Why does dialogue around equality and inclusion make a difference in how we respond to racism today? Steve Park, our Executive Director and Race Literacy 101 instructor shares three reasons why this is an issue we should care about.
Race relations is an issue most of us would rather avoid, but at Little Lights we believe there is something to be gained by leaning into discomfort. That is why a few years ago Little Lights began hosting Race Literacy 101, a study and discussion group purposely focused on exploring the topic of race and racism. This September, Steve Park, Executive Director and Founder of Little Lights, will lead a new set of students on an 11-week journey that will examine the history and the “science” of race.
Here are a few reasons why Steve believes race literacy should matter to this generation.
1. People see it as a problem that is not getting better.
According to a NBC News/Wall Street Journal poll, seventy percent of Americans think race relations in the United States are poor.1 Although Americans feel there is a problem, most do not know how to even talk about it with their closest friends. The Race Literacy 101 course aims to equip people with the tools they need to pursue unity and reconciliation. A student who was enrolled in last semester’s class shared that “The class helped me to continue to speak out more about the subject matter to other people.” That is our goal.
We have hope that our vision for a community of racial and class reconciliation where mutual respect and authentic fellowship exists is possible, and that such a community will provide healing and joy.
2. God calls the Body of Christ to be united in our diversity. (John 17:21)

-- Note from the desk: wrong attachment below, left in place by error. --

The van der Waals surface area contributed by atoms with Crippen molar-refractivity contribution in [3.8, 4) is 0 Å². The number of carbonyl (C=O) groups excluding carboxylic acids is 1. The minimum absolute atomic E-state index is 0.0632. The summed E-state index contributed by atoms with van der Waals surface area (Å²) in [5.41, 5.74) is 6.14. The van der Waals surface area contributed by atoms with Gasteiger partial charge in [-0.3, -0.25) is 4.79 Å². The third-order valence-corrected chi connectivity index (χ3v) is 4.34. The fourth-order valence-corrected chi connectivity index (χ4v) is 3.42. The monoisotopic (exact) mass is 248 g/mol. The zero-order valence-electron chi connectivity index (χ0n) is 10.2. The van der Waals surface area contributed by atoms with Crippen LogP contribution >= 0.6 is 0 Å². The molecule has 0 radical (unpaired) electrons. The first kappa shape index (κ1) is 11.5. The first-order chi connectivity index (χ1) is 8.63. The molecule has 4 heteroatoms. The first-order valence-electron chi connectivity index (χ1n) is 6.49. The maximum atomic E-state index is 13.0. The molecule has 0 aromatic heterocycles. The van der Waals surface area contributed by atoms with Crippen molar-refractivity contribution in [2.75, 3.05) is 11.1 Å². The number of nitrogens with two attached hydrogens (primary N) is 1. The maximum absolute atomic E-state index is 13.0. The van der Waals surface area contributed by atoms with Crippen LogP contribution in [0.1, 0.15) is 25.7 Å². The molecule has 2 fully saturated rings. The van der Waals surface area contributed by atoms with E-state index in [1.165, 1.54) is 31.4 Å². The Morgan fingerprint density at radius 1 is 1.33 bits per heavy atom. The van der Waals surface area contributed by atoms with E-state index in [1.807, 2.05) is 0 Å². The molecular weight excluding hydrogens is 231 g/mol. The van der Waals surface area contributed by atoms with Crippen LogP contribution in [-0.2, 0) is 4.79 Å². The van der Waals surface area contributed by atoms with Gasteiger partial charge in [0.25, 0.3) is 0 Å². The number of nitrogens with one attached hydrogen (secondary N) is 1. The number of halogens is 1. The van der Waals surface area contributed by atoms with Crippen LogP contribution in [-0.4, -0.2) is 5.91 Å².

As a ministry, one of our core beliefs is that all people, regardless of skin color, physical appearance, or ethnicity, are made in the image of God and are of equal worth to God (Genesis 1:27). Every person is valuable & has tremendous potential for good in the world. If the collective church is united and connected, pursuing a reconciled kingdom of God on earth, we can show the world the healing power of the Gospel. One way to overcome discrimination is to increase contact between people from different circles and experiences so mutual understanding can take place. The Race Literacy 101 course provides an honest yet grace-filled environment for unlike people to come together and get the chance to see the world through the eyes of those who have walked a different path.
After going through the course, another participant shared, “I am now able to really listen when others are speaking. It has made me value others’ experiences and opinions.”
3. The wealth gap between white and black families continues to increase due to past and current discrimination.
Numbers do not lie. The wealth gap between white families and their black and Hispanic counterparts is widening at an alarming rate. “The median net worth of white families — $171,000 — is now 10 times that of black families and eight times that of Hispanic families.”2
But why is the gap so big and should we even care?
The gap is due to a host of factors like racist housing policies which prevented blacks from owning land, acquiring loans, or gaining access to certain neighborhoods through red-lining and discriminatory practices that limited opportunities for upward mobility. The legacies of these unjust systems carry forward into the present. Equity has not yet been achieved, and as such we believe we have a responsibility (and the privilege) of working together to bring it about.
Progress happens when we acknowledge injustice and begin trying to figure out steps forward. Sign up for the Race Literacy class today and learn how you can be part of the solution as we strive for unity together.
1 Race Relations Poll: 70% Of Americans Think It’s Bad
Mahita Gajanan – http://time.com/4952612/race-relations-poll-charlottesville-donald-trump/
2 Analysis | Here’s Why the Wealth Gap Is Widening Between White Families and Everyone Else